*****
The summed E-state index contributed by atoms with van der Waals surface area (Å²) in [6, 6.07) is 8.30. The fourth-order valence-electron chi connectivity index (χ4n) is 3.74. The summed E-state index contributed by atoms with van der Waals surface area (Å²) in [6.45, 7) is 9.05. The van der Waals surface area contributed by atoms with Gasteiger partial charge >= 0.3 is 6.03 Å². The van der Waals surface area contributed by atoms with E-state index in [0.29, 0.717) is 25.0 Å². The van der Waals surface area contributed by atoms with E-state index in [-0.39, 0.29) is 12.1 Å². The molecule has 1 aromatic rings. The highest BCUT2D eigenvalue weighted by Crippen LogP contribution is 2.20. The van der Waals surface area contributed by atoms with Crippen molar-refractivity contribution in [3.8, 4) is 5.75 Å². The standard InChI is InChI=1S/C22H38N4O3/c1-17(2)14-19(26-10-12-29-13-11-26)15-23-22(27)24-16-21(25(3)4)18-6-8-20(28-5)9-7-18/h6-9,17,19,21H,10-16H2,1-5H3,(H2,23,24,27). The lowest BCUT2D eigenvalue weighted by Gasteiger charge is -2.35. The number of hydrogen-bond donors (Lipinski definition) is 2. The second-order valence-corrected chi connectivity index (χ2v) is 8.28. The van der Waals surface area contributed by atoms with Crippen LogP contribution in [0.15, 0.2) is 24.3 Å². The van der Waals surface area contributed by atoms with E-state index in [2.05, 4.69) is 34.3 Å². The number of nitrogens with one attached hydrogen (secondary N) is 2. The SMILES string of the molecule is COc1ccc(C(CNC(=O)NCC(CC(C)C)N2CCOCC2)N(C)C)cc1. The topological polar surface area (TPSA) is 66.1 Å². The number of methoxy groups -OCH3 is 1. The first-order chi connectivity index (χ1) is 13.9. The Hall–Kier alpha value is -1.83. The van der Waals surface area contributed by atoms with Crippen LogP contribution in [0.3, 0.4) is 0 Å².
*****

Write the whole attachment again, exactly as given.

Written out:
The summed E-state index contributed by atoms with van der Waals surface area (Å²) in [6, 6.07) is 8.30. The fourth-order valence-electron chi connectivity index (χ4n) is 3.74. The summed E-state index contributed by atoms with van der Waals surface area (Å²) in [6.45, 7) is 9.05. The van der Waals surface area contributed by atoms with Gasteiger partial charge >= 0.3 is 6.03 Å². The van der Waals surface area contributed by atoms with E-state index in [0.29, 0.717) is 25.0 Å². The van der Waals surface area contributed by atoms with E-state index in [-0.39, 0.29) is 12.1 Å². The molecule has 1 aromatic rings. The highest BCUT2D eigenvalue weighted by Crippen LogP contribution is 2.20. The van der Waals surface area contributed by atoms with Crippen molar-refractivity contribution in [3.8, 4) is 5.75 Å². The standard InChI is InChI=1S/C22H38N4O3/c1-17(2)14-19(26-10-12-29-13-11-26)15-23-22(27)24-16-21(25(3)4)18-6-8-20(28-5)9-7-18/h6-9,17,19,21H,10-16H2,1-5H3,(H2,23,24,27). The lowest BCUT2D eigenvalue weighted by Gasteiger charge is -2.35. The number of hydrogen-bond donors (Lipinski definition) is 2. The second-order valence-corrected chi connectivity index (χ2v) is 8.28. The van der Waals surface area contributed by atoms with Crippen LogP contribution in [0.15, 0.2) is 24.3 Å². The van der Waals surface area contributed by atoms with E-state index in [2.05, 4.69) is 34.3 Å². The number of nitrogens with one attached hydrogen (secondary N) is 2. The SMILES string of the molecule is COc1ccc(C(CNC(=O)NCC(CC(C)C)N2CCOCC2)N(C)C)cc1. The topological polar surface area (TPSA) is 66.1 Å². The number of methoxy groups -OCH3 is 1. The first-order chi connectivity index (χ1) is 13.9. The Hall–Kier alpha value is -1.83. The van der Waals surface area contributed by atoms with Crippen LogP contribution in [0.3, 0.4) is 0 Å².